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Will a VPN solve my privacy issues?


Many authorities have suggested using a VPN (Virtual Private Network) to protect your privacy. In general, I do not recommend a VPN to stop tracking or improve privacy. I do recommend using one for security while traveling. I use a VPN service on my tablet and phone for use when connecting to WiFi at restaurants or hotels. A good service can be very inexpensive privacy and security protection while out of your home or office.

What is a VPN Service?

VPN means Virtual Private Network. Essentially a VPN service is letting you join their theoretically secure private network and do your Internet actions from there. A VPN Service makes a secure connection between your computer and the servers at the VPN service. In many ways, it is as if you were on the same network as they are on.



The service will handshake with a companion application on your computer where the application and the service each verify their identities and agree on a solid encryption protocol. They then setup a solid impenetrable tunnel that all your Internet applications will use. Until you disconnect that tunnel, the only thing your ISP, or anyone else can see, is that you have a connection to the VPN Service. Nothing inside the tunnel is visible. Besides verifying your identity, and preventing snooping, the VPN will insure that the message is not altered. A browser can form a secure connection with your Bank or a store for purchases, but that is just a secure connection for that tab in that browser session.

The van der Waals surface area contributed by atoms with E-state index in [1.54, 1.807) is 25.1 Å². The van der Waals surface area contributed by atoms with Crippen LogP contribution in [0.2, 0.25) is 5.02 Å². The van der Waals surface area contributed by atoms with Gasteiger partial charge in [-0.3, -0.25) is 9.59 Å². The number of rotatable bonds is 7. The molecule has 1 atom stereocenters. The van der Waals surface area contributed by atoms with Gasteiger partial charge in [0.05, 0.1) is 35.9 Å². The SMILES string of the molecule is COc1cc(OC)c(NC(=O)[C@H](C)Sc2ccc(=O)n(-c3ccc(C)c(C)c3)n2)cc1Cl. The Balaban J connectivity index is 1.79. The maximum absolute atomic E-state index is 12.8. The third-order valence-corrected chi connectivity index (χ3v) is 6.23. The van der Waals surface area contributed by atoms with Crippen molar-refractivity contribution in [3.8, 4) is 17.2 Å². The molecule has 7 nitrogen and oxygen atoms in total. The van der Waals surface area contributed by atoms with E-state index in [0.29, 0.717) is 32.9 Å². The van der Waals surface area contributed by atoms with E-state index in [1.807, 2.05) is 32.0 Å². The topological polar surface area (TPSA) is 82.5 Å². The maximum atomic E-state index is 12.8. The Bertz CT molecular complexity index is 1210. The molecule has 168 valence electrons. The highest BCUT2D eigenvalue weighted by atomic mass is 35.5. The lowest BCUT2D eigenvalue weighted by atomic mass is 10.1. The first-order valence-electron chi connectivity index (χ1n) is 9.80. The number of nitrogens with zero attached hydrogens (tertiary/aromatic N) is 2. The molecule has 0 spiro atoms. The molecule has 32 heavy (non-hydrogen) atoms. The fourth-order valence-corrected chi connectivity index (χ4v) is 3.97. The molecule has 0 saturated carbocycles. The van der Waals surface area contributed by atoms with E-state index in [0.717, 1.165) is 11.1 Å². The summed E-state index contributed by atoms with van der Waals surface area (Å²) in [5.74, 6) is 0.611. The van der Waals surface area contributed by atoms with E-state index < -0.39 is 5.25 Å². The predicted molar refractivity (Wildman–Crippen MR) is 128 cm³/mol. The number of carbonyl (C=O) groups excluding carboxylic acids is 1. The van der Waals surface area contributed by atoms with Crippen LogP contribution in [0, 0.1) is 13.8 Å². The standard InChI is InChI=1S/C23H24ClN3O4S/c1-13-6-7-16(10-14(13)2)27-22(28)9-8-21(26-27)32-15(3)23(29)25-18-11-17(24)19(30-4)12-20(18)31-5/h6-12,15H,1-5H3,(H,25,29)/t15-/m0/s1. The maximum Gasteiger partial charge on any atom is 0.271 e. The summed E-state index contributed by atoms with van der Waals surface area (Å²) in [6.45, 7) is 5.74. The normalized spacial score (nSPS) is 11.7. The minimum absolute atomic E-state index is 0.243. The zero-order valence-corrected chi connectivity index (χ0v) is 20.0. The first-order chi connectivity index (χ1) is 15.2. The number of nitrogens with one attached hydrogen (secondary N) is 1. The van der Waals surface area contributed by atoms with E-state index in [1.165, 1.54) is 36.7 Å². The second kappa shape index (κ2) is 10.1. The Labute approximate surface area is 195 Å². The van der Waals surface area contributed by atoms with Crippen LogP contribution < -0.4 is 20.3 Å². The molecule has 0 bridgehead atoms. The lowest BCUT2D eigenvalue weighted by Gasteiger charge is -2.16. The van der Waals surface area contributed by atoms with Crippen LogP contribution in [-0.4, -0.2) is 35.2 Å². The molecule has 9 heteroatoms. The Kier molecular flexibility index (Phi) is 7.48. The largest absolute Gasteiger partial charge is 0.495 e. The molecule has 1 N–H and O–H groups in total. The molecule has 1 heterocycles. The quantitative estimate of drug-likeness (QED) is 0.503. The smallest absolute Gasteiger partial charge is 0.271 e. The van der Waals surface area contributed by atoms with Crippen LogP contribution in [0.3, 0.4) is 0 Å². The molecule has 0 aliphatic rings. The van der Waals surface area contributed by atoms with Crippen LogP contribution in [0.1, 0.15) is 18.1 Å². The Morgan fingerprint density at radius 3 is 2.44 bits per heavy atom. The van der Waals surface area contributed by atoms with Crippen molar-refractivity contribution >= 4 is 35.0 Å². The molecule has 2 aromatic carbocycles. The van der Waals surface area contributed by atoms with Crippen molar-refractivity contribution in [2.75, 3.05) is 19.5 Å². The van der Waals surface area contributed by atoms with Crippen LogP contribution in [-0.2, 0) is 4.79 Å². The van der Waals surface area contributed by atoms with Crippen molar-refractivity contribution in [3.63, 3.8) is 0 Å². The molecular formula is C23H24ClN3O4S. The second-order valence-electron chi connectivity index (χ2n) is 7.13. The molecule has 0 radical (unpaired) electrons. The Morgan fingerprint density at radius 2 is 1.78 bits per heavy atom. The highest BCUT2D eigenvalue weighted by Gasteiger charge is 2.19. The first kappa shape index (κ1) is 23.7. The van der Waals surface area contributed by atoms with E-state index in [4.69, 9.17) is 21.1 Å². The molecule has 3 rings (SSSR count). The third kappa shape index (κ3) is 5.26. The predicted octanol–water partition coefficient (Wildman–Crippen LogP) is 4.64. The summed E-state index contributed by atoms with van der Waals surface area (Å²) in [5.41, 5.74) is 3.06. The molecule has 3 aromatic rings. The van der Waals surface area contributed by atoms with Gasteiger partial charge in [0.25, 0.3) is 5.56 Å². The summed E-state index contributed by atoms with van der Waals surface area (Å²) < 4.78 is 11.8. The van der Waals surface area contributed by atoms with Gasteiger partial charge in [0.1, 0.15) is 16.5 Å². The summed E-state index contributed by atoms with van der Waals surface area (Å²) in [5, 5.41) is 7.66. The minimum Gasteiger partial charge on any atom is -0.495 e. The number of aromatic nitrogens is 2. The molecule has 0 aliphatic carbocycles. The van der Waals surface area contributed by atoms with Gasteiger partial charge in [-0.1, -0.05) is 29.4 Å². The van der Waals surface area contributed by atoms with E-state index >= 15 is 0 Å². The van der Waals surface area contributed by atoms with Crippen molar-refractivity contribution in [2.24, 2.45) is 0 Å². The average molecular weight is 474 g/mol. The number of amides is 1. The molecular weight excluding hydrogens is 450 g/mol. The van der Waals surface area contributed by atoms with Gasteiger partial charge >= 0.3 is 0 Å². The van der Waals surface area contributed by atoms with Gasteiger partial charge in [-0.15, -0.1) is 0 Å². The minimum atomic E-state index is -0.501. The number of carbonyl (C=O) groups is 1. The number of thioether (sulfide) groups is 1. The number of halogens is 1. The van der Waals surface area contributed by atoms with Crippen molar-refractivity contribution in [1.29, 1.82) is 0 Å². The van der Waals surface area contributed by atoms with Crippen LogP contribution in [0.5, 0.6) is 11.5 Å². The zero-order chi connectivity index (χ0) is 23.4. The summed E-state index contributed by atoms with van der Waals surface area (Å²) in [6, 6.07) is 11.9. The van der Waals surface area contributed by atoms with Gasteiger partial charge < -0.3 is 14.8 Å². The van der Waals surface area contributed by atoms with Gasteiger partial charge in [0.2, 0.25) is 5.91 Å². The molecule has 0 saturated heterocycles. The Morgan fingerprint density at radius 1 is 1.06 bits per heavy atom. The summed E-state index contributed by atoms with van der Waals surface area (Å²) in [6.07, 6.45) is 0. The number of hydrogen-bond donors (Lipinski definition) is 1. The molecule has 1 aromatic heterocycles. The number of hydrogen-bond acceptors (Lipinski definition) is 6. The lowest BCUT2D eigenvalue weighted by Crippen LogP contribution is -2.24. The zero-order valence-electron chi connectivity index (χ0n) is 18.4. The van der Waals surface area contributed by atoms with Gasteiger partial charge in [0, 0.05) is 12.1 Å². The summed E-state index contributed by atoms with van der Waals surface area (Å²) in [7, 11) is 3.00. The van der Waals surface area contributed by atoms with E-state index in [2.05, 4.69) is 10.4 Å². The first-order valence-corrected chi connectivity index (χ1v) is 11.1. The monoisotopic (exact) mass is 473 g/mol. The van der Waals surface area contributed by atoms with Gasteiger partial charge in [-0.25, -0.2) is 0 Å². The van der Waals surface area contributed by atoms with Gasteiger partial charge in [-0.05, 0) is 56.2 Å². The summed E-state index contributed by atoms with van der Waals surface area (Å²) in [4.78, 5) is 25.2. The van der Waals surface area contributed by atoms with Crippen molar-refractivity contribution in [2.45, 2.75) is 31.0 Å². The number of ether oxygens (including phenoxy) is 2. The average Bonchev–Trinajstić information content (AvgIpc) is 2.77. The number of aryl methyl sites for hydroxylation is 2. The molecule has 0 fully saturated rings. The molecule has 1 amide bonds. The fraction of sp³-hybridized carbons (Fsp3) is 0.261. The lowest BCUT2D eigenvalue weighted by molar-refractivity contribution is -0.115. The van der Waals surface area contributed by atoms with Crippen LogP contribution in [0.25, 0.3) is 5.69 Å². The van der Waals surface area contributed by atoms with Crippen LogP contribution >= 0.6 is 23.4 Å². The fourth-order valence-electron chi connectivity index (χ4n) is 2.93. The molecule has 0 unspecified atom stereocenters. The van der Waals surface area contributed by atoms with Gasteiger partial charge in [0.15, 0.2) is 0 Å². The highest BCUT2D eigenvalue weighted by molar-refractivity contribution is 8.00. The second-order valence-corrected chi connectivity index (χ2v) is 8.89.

I recommend Tunnelbear. I've written about it here. There are many good VPN providers, but even more bad ones, so be careful. You are trusting that VPN service with all your Internet traffic. A VPN will slow you down, and Netflix will try and block watching movies with it. Some stores will prevent you from making purchases as they see the use of a VPN to hide your location as a possible indication of credit card fraud.

In general, the VPN service will not protect you from trackers or malware ads on websites. It will not protect you from search engine tracking. It will disguise where you are going from your ISP but will reveal what you are doing to the VPN service. If you trust your VPN service more than your ISP, then that is a small level of protection. If the ISP installs tracking software on your phone or computer, then the VPN service protection can be bypassed.

I strongly recommend using a VPN service on laptops and tablets when traveling. It provides protection from open WiFi networks and hacked routers at restaurants and hotels. However, it seems like a bit too much hassle for too little protection from your ISP. However, if you use one, be sure and get a good one that is more trustworthy than your ISP and that will not oversell their capacity. If they oversell their capacity, your Internet speed can drop to pre-broadband levels.

Exactly how can you figure out if a VPN is trustworthy? You can't. A recent study of Android VPN services offered on the Google Play store found that 75% of those offering privacy protection were actually tracking you themselves! Some of them didn't even encrypt your traffic while others appear to be malicious. However, you can get clues by checking the length of time in service, quality of product (does it look good?), and reviews. Another indication is whether they support privacy projects and fight attempts to spy on you. Do not just pick a cheap one. They have to make enough money to not need to sell your data or skimp on the speed and number of their servers. These companies must conform to the laws of the country they are in. So, I recommend not getting a service whose major office in the United States or England as their privacy laws are suspect. Tunnelbear is in Ontario Canada which does a better job of protecting privacy. The VPN service will usually comply with the laws in their own country.




Date: April 2017


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